Lyme Disease Research
Summary of Dr. Cameron's
Recent Published Papers - Page 8
- Obstacles to trials of chronic Lyme disease in actual practice.
Cameron DJ. Obstacles to trials of chronic Lyme disease in actual practice. Minerva Med. 2009 Oct;100(5).
I am writing in response to a recent letter to the editor of Medical Minerva signed by Dr. Gary Wormser and a number of his colleagues, which challenged the design of a double-blind randomized placebo-controlled clinical trial (RCT) that I reported in 2008. My report presenting the results of the RCT described the severity of chronic Lyme disease (CLD) and openly acknowledged the obstacles to completing a trial in actual practice. I clearly described the RCT as “exploratory”, citing a higher than expected dropout rate due to the severity of the illness itself. Additional patients were dropped because of a higher than expected number that could have been reinfected.
In their letter to the editor of Medica Minerva April 2009, Dr. Wormser and his colleagues questioned the trial’s use of the Asch et al case definition for CLD.  My RCT was able to confirm that individuals meeting the Asch et al case definition exist in actual practice and that their quality of life (QOL) is poor compared to that of the general population. Asch et al had reported in a retrospective cohort that 34% of 215 consecutively treated LD patients presented with “symptoms of arthralgia, cardiac or neurologic involvement with or without fatigue” a mean of 3.2 years after onset of illness.
The QOL for CLD patients using the Asch et al case definition in this RCT was as poor as for the CLD patients described in the Klempner and Fallon RCTs as measured by the SF-36 scale. Klempner had characterized the QOL for patients with CLD as: “equivalent to those observed in patients with congestive heart failure or osteoarthritis and were more than 0.5 SD greater than the impairment observed in patients with type 2 diabetes or a recent myocardial infarction.”
Dr. Wormser et al also questioned the adequacy of the initial antibiotic treatment that the patients enrolled in my RCT had received. My RCT could not ensure that each CLD patient had received adequate initial treatment, but neither could any of four National Institutes of Health (NIH) sponsored RCTs offer any reassurances of that kind.[5, 6] My RCT enrolled CLD patients had previously been treated with—at minimum-- the 2 to 4 weeks of antibiotics recommended by the Infectious Diseases Society of America (IDSA). There was no way to determine whether their previous treatment had been “adequate”, since no lab tests currently available can objectively and accurately determine when or if a Lyme patient has been “cured”.
What was clear, however-- based on clinical examination, reviewing medical records, and taking careful medical histories-- was that these patients remained ill despite having previously received no less than the minimum recommended amount of treatment. The patients in my RCT had received, on average, at least two previous courses of antibiotic treatment and had been ill an average of 7 months. The Klempner et al RCTs described CLD patients’ ill an average of 4.7 years despite an average of three treatments without ever raising questions about the adequacy of the initial treatment.[5, 6] The Fallon et al RCT described average treatment delays of 2 years and an average duration of illness of 9 years without raising questions regarding the adequacy of initial treatment.[5, 6]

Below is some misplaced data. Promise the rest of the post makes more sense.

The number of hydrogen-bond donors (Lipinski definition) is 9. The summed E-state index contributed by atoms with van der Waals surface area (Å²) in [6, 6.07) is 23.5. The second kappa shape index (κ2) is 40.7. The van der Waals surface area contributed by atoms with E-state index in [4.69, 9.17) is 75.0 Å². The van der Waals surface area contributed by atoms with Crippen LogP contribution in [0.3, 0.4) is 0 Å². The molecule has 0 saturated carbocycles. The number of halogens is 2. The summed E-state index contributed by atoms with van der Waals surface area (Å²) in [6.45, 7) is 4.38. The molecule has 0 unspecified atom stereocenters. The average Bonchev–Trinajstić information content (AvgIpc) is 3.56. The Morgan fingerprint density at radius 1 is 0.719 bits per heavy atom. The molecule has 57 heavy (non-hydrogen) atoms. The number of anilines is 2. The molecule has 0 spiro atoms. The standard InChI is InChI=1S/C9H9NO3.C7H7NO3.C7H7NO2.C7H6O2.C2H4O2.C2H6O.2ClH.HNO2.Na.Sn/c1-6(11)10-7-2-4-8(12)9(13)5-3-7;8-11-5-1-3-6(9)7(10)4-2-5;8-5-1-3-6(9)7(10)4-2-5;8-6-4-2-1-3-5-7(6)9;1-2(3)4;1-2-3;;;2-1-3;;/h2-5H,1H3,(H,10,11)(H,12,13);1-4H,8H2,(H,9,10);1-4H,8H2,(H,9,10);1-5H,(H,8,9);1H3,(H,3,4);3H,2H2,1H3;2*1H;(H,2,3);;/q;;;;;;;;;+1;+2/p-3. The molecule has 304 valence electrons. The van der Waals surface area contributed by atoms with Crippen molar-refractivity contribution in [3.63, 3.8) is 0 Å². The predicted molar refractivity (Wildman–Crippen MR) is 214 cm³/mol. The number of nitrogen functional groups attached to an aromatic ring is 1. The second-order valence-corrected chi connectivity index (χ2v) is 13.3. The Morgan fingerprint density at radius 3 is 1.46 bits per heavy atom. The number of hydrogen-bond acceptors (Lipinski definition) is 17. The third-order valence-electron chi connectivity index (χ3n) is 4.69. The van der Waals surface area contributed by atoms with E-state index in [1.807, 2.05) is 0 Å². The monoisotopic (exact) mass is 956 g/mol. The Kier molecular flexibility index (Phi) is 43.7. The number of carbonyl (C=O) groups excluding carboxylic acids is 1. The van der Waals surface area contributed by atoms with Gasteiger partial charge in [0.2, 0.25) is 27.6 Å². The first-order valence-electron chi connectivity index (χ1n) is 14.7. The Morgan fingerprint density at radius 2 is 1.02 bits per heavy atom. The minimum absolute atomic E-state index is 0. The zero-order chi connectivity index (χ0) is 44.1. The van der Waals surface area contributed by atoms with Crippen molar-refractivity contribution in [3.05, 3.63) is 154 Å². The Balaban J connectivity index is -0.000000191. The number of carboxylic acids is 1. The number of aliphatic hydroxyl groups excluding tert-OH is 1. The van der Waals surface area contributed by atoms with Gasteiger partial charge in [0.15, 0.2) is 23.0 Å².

My RCT begins to address only the first two of the eight limitations of the Klempner RCTs which I have raised in analytic reviews.[5, 6] Those limitations are: 1) The design of RCTs did not address the range of treatment options available in an actual practice, 2) The findings cannot be generalized to actual practice, 3) The power of the evidence is inadequate to draw definite conclusions, 4) The evidence is too heterogeneous to make strong recommendations, 5) The risk to an individual of facing a long-term debilitating illness has not been considered, 6) The risk to society of a growing chronically ill population has not been considered, 7) Treatment delay has not been considered as a confounder, and 8) Co-infections have not been considered as a confounder.
My RCT’s conclusion that the “symptoms of CLD can be severe and a significant gain in the QOL for subjects randomized to amoxicillin without serious adverse events is consistent with the goal of improving patient’s QOL and consequently worthy of further study” remains exploratory. Neither my RCT nor the four NIH-sponsored RCTs resolves the problem of CLD in actual practice.
1. Wormser GP, Shapiro ED, Halperin JJ, Porwancher RB, O'Connell S, Nadelman RB,
Strle F, Radolf JD, Hovius JW, Baker PJ et al: Analysis of a flawed double-blind,
placebo-controlled, clinical trial of patients claimed to have persistent Lyme disease
following treatment. Minerva Med 2009, 100(2):171-172.
2. Cameron D: Severity of Lyme disease with persistent symptoms. Insights from a double-blind
placebo-controlled clinical trial. Minerva Med 2008, 99(5):489-496.
3. Asch ES, Bujak DI, Weiss M, Peterson MG, Weinstein A: Lyme disease: an infectious and
postinfectious syndrome. J Rheumatol 1994, 21(3):454-461.
4. Cameron DJ: Clinical trials validate the severity of persistent Lyme disease symptoms.
Med Hypotheses 2008, 72:153-156.
5. Cameron DJ: Generalizability in two clinical trials of Lyme disease.
Epidemiol Perspect Innov 2006, 3:12.
6. Cameron DJ: Insufficient evidence to deny antibiotic coverage to chronic
Lyme disease patients. Med Hypotheses 2009, 72:688-691.
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